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Our final Mexican destination was Oaxaca, pronounced Wahaca.

Oaxaca City is the principal city of Oaxaca State, and when we landed we knew we were back on the tourist path. But perhaps not the well trodden tourist path? Sure there are tourists but Oaxaca doesn’t always get good press and its pretty far from many of the “tourist” sites, and so there are perhaps less tourists than one could have expected.  It is home to a number of expats, and we stayed at a beautiful house turned B&B that belongs to an American expat.  It was well situated and within walking distance to many of the sites.

What does Oaxaca have to offer a family with kids?Well firstly, a great walking town with a wonderful market – lots of interesting things for sale including basketfuls of crickets, a local delicacy. Tons of other interesting stuff – ceramics, different foods, other everyday housewares…Secondly, it is home to the original chocolate – chocolate was not eaten by pre-Colombian peoples in Mexico, rather it was drunk, and one can buy steaming cups of Oaxaca style hot chocolate – very different from what we are used to in North America and while we liked it there, we were not successful at recreating it back home. Thirdly, we had some great food – we found a restaurant that served seven different types of mole – mole is a Central American sauce with a chocolate base, that is typically served hot over chicken. It comes in varying levels of spiciness and colour, and we must have eaten four different types and loved each one –  note – I have brought my kids up enjoying Tabasco sauce, so spiciness is not usually a major problem in our house.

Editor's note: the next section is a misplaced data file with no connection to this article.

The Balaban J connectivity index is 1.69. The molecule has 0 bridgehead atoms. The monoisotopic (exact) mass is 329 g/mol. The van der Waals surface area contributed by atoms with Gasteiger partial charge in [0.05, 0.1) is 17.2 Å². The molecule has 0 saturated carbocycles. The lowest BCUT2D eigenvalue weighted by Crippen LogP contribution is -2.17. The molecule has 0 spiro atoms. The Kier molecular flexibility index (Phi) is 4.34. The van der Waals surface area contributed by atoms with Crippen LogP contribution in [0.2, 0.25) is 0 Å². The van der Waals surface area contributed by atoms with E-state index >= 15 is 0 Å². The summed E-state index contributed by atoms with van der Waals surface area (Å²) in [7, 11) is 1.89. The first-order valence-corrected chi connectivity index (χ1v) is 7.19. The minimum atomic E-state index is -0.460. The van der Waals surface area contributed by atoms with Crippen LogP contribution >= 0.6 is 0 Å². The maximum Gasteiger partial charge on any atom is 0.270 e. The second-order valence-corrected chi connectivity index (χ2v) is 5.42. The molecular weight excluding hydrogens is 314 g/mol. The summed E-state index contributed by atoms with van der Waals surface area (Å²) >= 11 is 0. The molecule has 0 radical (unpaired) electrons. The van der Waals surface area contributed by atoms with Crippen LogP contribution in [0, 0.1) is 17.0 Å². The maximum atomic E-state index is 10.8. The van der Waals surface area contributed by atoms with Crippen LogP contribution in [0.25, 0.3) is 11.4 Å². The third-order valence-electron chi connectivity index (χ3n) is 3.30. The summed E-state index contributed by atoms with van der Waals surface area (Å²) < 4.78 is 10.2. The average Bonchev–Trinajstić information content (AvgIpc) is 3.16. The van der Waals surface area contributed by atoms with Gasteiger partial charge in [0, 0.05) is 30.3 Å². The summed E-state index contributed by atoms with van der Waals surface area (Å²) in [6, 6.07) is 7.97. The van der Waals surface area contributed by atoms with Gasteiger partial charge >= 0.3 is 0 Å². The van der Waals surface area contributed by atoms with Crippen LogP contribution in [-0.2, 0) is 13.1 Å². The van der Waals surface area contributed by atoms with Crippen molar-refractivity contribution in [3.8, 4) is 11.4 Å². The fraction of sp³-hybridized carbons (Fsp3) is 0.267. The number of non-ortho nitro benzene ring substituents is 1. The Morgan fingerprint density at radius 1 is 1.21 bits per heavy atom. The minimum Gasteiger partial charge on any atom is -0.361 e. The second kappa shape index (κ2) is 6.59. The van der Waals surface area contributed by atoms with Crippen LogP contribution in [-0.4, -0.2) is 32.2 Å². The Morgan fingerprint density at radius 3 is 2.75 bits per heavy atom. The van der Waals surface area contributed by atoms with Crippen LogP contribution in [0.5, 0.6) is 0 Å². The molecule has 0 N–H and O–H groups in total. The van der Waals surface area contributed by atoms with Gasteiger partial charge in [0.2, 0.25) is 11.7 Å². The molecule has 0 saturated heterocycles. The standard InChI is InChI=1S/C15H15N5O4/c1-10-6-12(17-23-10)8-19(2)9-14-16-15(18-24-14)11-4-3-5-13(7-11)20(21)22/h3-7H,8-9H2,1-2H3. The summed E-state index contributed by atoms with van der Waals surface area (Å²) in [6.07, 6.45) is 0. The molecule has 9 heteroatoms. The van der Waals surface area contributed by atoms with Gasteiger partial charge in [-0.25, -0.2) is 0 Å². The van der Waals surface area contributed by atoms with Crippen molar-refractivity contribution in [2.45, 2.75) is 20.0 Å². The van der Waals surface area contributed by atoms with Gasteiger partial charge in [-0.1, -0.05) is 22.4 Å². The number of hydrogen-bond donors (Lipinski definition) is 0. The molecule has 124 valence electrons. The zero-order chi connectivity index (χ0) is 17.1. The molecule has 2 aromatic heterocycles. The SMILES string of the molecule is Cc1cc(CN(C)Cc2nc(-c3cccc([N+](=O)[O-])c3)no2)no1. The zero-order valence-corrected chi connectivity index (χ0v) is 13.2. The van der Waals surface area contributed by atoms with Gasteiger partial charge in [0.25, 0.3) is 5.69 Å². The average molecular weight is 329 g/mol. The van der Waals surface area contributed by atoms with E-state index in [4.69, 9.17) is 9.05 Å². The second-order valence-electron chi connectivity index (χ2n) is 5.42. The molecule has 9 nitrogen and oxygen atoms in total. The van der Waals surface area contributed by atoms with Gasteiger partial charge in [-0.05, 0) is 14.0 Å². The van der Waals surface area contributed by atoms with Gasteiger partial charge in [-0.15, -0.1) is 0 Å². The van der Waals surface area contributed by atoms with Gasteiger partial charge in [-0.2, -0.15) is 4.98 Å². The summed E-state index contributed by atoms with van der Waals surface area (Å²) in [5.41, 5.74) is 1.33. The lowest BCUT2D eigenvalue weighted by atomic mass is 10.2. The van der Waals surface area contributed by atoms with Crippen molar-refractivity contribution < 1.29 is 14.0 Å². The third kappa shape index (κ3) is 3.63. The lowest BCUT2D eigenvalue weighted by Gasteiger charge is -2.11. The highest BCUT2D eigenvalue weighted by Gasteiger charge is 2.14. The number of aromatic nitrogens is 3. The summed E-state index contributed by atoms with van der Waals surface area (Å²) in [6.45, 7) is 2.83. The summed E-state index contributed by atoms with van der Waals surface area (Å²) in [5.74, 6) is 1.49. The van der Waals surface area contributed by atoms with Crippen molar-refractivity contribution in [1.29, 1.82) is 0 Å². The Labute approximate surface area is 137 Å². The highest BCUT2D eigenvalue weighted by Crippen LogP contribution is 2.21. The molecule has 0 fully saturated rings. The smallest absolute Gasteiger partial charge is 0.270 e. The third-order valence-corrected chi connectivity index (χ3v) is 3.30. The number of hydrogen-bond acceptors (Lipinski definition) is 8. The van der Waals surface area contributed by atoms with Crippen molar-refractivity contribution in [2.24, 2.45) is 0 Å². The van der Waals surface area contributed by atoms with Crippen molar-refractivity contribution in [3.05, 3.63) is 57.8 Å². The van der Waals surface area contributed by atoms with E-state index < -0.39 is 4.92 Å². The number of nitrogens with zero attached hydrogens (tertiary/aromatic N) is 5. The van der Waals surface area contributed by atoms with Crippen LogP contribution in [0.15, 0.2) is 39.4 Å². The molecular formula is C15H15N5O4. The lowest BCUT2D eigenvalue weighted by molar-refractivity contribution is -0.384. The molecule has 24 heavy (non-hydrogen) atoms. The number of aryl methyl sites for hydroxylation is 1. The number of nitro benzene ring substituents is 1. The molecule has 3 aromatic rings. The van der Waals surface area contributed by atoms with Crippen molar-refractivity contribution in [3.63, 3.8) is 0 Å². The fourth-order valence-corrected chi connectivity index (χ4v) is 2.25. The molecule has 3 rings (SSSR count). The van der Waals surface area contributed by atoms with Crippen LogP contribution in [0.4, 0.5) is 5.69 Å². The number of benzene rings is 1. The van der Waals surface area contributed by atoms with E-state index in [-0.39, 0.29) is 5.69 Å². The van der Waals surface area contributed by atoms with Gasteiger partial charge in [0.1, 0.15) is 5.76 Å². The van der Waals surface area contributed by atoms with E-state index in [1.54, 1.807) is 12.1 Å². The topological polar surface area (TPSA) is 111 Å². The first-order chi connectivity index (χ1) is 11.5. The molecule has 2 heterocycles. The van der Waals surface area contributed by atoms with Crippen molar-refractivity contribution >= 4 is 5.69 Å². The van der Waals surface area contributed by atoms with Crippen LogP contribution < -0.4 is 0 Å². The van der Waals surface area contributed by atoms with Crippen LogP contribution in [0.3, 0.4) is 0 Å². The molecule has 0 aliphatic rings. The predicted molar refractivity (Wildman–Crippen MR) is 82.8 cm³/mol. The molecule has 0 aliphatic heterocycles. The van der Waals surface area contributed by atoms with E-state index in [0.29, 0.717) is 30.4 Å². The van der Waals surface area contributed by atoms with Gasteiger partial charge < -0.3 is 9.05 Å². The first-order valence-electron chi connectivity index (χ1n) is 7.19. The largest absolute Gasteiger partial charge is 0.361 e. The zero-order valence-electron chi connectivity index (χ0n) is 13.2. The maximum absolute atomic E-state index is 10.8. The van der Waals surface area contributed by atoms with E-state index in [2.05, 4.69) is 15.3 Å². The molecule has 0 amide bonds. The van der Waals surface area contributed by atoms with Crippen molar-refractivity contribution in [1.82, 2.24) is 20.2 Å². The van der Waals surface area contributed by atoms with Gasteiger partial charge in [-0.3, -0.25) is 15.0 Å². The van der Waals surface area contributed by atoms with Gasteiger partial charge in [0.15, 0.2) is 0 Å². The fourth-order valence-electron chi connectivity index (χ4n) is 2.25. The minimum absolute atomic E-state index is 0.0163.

Oaxaca has some top class sites nearby as well – Monte Alban is a ruined city high up on a hill – full of pyramids, ball courts and other structures seen in many ancient cities throughout Mexico. It is a really great outing for kids – from climbing up a pyramid oto learning about ball games where the loser lost their head makes for a very different kind of history lesson.

And then there are the surrounding villages that excel in arts and crafts – we visited one village well known for its rugs, another famous for its famous carved colourful wooden animals – we were lucky enough to meet members of the Jimenez family, where the tradition all started, and they invited us into their house to show us a scrapbook of mementos gathered from travels all over the world.

Oaxaca has a large indigenous population and there have been periods over the past few years where the city has experienced civil unrest. All I can say, is that we were welcomed with open arms by everybody, and we had a wonderful time. If there are people with grievances, it was clear to us that these have nothing to do with tourists, and we experienced absolutely no problems at all. I’d say pay attention to the news, and if Oaxaca is not mentioned, go there – it’s a highlight of Mexico!

PS These days I’m planning great family trips to Latin America. For more info on how I can help your family, visit here.